Google Inc. is also working with recently-acquired Motorola on a handset codenamed “X-phone”, aimed at grabbing market share from Apple Inc and Samsung Electronics Co Ltd, the Wall Street Journal said.

It has been one big year for social networking giant Facebook. It started off the year by quietly snapping up Instagram from Kevin Systrom for $1 billion leaving Twitter fuming. After its acquisition, Instagram became an overnight success as Twitter deliberately blocks Instagram users from posting pictures on the microblogging site.
In May, Facebook also went public after staving off the decision for more than five years. It was one of the biggest IPOs in technology and internet history with a peak market capitalisation of $104 billion. However, the stock lost over a quarter of its value in less than a month and less than half of its IPO value in three months.
However, things started looking up when its founder Mark Zuckerberg announced in October that there were more than 1 billion active users. Furthermore, Facebook Q3 results revealed that its mobile advertising is rather successful with eMarketer projecting it at $339.3 million in 2012 and to rise to $851.4 million in 2013.
Facebook posted third quarter revenue of $1.26 billion, up nearly seven percent from its Q2 2012 revenue of $1.18 billion and up 32 percent from the $954 million in revenue it posted in the third quarter of 2011, before it went public.
This year, Facebook has also launched numerous new apps such as Facebook Camera, Poke and a revamped Android and iOS app.

Amazon wants to be the one place where you buy everything. And quite naturally it was voted as the best website for online shopping this holiday season. The Amazon’s Kindle Fire tablet was also one the hottest selling items this year subsequently, making E L James, the author of 50 Shades of Grey, an overnight sensation.
Amazon is one of the biggest players in online services, hosting data storage and computation for hundreds of companies, including Netflix, Instagram and Pinterest. Amazon’s cloud service has since multiplied and is expected to bring in about $1 billion to the company this year.
The only downer was the Netflix outage over Christmas which left over 1 million users in the U.S. fuming at Amazon for it.

No time to get cocky
Apple – In Asia there weren’t long queues for iPhone 5, which shows that the initial excitement had died down a bit since all products look alike. The Apple maps app was one of the biggest disasters of the year. The app was so bad that within months of testing it out, many iPhone users went back to Google maps with as many as 10 million downloads in under 48 hours. Therefore, this is no time for Apple to sit back and rest on its laurels lest it goes the Nokia. It cannot afford to get overconfident since there is no Steve Jobs left to fish them out of murky waters.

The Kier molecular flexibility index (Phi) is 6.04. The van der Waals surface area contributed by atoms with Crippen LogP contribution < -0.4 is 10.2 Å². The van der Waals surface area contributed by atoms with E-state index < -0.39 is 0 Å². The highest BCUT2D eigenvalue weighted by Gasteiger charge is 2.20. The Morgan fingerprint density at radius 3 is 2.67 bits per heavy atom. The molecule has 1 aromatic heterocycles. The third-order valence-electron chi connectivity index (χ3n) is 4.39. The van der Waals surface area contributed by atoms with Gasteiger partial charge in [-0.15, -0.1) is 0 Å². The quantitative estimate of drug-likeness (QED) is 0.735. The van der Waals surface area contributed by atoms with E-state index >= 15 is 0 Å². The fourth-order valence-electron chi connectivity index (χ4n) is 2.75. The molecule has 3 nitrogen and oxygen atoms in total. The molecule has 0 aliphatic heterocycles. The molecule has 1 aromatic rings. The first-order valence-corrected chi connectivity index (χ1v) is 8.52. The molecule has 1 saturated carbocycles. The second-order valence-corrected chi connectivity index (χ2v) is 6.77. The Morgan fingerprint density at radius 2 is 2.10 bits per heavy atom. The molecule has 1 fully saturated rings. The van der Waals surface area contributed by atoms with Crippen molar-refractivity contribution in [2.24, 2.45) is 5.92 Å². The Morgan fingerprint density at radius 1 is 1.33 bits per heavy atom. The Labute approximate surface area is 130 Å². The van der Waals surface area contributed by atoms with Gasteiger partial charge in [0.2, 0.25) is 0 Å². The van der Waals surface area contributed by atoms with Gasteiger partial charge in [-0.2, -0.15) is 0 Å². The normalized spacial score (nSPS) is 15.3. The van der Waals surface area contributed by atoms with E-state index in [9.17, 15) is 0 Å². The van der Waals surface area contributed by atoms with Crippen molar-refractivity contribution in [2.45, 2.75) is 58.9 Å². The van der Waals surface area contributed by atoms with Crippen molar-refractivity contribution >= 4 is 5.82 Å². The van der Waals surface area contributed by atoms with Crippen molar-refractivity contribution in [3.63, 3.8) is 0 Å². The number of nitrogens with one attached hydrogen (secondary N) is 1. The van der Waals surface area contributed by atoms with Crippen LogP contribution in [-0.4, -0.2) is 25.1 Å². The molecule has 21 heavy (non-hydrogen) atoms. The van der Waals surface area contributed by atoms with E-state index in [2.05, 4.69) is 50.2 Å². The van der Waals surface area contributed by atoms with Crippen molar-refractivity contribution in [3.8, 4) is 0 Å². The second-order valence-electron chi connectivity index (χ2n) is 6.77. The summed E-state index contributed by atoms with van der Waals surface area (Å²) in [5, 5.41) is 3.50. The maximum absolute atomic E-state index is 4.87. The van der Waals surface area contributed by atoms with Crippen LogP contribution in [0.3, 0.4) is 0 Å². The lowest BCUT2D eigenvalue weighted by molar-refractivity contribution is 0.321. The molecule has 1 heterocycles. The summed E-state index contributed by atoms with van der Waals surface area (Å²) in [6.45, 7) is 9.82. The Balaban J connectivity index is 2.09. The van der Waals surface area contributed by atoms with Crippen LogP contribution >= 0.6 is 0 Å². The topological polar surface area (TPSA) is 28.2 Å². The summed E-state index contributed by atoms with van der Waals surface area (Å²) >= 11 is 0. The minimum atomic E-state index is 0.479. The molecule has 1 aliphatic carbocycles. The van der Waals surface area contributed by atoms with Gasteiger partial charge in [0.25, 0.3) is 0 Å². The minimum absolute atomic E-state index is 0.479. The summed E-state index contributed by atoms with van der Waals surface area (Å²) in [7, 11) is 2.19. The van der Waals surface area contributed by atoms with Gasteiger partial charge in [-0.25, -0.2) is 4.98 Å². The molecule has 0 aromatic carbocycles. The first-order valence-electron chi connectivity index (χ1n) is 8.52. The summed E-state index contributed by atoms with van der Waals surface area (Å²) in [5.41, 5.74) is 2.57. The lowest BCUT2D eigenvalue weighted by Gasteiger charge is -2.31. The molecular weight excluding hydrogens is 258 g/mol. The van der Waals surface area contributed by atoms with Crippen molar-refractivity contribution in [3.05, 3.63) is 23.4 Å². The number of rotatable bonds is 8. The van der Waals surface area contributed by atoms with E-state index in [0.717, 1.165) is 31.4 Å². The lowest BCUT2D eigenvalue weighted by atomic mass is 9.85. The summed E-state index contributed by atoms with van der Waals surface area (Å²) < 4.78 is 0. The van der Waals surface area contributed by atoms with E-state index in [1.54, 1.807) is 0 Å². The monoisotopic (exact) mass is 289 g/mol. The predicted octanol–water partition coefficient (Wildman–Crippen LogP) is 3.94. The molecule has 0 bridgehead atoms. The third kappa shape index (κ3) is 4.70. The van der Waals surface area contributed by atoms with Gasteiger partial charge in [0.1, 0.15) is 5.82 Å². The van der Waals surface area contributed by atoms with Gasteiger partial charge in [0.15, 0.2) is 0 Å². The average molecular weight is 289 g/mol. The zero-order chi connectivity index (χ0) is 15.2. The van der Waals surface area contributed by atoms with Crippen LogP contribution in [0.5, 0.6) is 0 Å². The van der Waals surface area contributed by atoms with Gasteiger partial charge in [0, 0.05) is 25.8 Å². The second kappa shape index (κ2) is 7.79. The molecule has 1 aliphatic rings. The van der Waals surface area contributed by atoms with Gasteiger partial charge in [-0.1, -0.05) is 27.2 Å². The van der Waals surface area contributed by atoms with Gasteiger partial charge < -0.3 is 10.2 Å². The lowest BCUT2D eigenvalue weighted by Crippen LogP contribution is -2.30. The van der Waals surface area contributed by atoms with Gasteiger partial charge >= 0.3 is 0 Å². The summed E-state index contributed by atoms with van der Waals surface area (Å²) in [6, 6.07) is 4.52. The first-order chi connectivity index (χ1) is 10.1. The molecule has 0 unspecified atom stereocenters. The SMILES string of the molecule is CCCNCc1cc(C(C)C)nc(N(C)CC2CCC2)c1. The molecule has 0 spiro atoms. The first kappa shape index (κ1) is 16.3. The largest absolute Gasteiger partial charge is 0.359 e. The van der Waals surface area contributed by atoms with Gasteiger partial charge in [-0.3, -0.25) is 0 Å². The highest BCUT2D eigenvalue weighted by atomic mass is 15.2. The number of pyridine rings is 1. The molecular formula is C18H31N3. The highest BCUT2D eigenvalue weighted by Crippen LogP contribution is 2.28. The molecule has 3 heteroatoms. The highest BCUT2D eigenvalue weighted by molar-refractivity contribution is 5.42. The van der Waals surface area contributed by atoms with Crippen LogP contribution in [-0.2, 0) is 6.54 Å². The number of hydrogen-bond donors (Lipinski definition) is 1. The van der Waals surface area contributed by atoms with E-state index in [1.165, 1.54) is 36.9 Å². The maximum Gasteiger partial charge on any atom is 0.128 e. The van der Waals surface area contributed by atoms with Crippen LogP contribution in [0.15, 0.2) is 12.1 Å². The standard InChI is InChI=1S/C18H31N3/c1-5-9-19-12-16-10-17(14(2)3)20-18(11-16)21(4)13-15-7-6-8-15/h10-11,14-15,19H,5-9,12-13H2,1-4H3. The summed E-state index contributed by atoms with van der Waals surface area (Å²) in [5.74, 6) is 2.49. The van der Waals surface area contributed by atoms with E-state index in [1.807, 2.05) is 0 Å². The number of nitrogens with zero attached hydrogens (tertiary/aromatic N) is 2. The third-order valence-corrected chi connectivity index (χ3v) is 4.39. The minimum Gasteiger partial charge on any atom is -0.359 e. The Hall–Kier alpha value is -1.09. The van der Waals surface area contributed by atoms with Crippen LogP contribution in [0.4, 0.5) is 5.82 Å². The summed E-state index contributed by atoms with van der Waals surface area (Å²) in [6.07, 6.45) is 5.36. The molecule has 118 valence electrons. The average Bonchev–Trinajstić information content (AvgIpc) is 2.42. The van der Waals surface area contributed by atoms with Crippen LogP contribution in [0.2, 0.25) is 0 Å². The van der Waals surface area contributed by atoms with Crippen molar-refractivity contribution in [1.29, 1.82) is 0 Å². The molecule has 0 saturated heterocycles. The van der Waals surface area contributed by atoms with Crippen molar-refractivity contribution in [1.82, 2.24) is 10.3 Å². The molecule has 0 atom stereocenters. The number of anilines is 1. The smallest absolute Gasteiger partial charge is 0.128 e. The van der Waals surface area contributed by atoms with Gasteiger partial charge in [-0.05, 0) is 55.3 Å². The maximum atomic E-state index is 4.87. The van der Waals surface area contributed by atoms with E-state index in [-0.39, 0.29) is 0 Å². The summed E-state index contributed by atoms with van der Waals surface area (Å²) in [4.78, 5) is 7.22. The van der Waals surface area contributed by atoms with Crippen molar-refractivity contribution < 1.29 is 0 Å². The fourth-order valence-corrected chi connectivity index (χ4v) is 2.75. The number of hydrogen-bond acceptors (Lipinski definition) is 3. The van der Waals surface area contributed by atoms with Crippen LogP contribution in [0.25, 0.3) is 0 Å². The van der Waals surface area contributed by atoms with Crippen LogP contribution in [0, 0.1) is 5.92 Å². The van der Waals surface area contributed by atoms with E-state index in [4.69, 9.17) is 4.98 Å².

Samsung - It is desperate to get customers interested in its Bada OS but has failed to do so. If it has to compete with Apple it will have to bring products like Apple with its own software and hardware. Also, after losing out to Apple on the pinch-and-zoom patent, Samsung will be forced to have another relook at its R&D.

Google: Not wanting to be left out of the smartphone and tablet race, they too want went the Apple way with the Motorola acquisition. But the search engine giant still has a long way to go to prove itself in that arena. Google’s Nexus Q, a media-streaming orb also received a lot of admiration when it was first demoed at the Google conference in June. However, due to its high pricing and lack of functionality, it found no takers in the end. Google quickly pulled the plug on the project and it never saw the light of day again. Therefore, it would be wise for Google to not be overenthusiastic in its attempts to jump into the bandwagon else it would only lose out in the end.

Facebook – Instagram’s decision to change its privacy policies earlier last week sent the whole world in a tizzy, with many threatening to unsubscribe. It quickly backpedalled on its decision. With the whole world watching every move it makes, Facebook has little or no room to make mistakes. It did once before too with the Facebook Camera, which nobody thought much of as it was a copy of Instagram. Also Facebook Poke is not seeing too much uptake and it may disappear without a trace as well.

Amazon – It needs to improve on its Cloud services if it wants to be a major contender in this space next year. It also needs revamp its portfolio and diversify into other areas. Many thought it would acquire ARM but industry insiders say the deal never went through. After rising from the ashes, Amazon will have to pull up its socks to stay on top.